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The Story of Mountains

The Story of Mountains, by Ferdinand C. Lane. 488 pages, with tables and index; 32 full-page illustrations from photographs and a panoramic end-paper. Garden City, N. Y.: Doubleday and Co., 1950. Price, $6.50.

This is one of a series of books on global geography. Preceding volumes have dealt with seas, lakes and rivers. It is an immense assignment. The Story of Mountains does not fulfil the publisher’s promise that it “contains everything there is to know about mountains; their origin, their structure, their vegetation, their importance in history and literature, and their effect upon man himself.” The portions given over to physical geography are extremely interesting; one learns a lot about heights and depths, mountain sculpturing, climate and geography. There are numbers of useful reference tables.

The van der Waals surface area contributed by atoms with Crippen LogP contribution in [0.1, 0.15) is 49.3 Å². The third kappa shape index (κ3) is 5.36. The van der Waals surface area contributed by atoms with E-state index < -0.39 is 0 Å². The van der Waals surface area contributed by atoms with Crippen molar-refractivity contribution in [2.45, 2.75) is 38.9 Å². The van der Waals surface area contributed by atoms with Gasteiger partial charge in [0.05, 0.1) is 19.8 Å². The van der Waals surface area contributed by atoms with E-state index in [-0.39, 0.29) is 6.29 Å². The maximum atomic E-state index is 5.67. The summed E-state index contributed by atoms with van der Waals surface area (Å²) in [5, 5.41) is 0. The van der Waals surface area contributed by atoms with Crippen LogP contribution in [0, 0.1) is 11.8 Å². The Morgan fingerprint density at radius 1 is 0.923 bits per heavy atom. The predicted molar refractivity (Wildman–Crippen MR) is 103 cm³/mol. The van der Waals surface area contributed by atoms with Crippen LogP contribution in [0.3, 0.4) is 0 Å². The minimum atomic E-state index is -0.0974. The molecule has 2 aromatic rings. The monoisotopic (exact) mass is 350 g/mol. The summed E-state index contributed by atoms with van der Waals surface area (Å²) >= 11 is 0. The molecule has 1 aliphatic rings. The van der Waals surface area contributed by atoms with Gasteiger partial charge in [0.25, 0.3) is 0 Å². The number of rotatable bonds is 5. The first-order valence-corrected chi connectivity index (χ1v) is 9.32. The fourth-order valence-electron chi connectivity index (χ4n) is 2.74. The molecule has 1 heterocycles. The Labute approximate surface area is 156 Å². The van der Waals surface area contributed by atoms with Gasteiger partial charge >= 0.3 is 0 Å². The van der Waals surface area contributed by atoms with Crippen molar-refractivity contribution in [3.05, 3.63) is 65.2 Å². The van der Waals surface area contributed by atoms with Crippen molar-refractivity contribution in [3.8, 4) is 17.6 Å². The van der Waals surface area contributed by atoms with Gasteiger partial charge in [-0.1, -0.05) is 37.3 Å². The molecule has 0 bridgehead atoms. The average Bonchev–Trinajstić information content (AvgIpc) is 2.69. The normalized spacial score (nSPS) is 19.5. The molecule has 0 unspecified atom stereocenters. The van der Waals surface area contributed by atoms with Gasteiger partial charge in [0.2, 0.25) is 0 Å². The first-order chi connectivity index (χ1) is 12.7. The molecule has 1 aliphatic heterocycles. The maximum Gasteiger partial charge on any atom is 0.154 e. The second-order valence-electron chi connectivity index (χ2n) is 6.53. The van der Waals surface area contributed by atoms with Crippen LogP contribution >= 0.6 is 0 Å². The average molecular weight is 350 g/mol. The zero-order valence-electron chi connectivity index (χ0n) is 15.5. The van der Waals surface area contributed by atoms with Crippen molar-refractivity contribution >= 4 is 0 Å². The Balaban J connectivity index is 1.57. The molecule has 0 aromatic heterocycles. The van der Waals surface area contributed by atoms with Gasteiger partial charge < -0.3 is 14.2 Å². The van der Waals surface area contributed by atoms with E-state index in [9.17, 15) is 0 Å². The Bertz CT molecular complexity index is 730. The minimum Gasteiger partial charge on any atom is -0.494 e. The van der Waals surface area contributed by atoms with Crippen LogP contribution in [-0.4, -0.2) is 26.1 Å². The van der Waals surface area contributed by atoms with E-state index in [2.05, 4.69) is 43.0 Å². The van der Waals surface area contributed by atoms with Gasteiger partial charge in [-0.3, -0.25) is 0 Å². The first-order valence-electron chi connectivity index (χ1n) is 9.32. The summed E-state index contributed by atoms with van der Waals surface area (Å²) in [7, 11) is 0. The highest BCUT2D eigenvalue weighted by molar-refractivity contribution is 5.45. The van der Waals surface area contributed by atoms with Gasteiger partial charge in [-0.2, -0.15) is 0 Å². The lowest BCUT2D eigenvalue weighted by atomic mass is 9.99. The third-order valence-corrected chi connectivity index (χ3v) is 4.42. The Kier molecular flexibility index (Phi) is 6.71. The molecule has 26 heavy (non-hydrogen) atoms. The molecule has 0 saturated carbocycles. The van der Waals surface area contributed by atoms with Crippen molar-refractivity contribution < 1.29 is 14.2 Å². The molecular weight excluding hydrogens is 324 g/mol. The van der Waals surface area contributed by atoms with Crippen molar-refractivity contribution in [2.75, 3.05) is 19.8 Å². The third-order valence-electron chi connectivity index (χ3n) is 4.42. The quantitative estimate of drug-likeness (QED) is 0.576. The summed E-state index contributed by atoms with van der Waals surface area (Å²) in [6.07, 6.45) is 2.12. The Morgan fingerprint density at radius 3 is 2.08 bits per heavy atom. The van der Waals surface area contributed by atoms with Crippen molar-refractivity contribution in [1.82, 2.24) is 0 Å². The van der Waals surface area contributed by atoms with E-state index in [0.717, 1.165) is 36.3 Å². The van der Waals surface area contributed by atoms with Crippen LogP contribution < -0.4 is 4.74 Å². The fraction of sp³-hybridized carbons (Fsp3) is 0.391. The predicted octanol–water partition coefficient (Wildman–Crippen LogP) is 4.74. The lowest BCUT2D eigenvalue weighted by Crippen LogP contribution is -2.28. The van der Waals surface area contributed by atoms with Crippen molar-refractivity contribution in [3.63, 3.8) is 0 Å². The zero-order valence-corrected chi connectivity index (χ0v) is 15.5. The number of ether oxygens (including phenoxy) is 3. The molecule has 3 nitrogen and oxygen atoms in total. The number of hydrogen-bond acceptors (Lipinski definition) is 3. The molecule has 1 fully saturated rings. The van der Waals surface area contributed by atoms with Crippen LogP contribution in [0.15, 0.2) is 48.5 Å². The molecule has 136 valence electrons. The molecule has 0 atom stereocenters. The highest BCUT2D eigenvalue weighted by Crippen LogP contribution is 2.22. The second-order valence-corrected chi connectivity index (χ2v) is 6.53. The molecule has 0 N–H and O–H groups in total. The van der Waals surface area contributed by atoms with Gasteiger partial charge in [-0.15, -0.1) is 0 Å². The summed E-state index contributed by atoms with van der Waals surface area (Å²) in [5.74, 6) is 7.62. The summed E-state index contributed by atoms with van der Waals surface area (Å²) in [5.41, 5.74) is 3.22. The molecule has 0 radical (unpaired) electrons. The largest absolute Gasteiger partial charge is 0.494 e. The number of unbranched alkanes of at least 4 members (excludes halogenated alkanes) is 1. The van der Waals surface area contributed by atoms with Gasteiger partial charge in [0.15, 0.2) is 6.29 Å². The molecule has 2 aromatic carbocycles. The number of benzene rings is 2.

But the author has not proofread proper names, and he is not a profound mountaineering historian. Among misprints of names one finds Stabler for Stabeler (p. 11), Fulsom for Folsom (p. 59), Bancroft for Barcroft (p. 172), Mourad-Aas for Monrad-Aas (p. 173), Coutlet for Couttet (p. 369), Fall for Hall (p. 387), Zerbrüg- gen for Zurbriggen (p. 402) and Lorch for Lord (p. 427). In the field of climbing history, the mistakes are worse. It has long been known that Kinney and Phillips did not reach the highest point of Mt. Robson (p. 96). The Columbia Icefield is not solely in British Columbia (p. 152). The author has confused Andreas Hofer, of the Tyrol, with Arnold von Winkelried, the Swiss hero of 1386 (p. 207). The summit of the Jungfrau is 1834 ft., not “a few hundred feet,” above the Jungfraujoch (p. 212). The Engadine is a valley, not a range (p. 346). The account of the ascent of the Matterhorn (p. 363) is, as the publisher suggests, “unforgettable”—but largely, as the publisher does not suggest, on account of its inaccuracy. The author has no comprehension of the part taken by Dr. Paccard in the first ascent of Mont Blanc (p. 386). Josias Sim- ler was born in 1530, not in 1672 (p. 417). The latter year was that of Dr. Scheuchzer’s birth.

The illustrations are magnificent, being chiefly from the American Alpine Club’s Sella Collection.

J. M. T.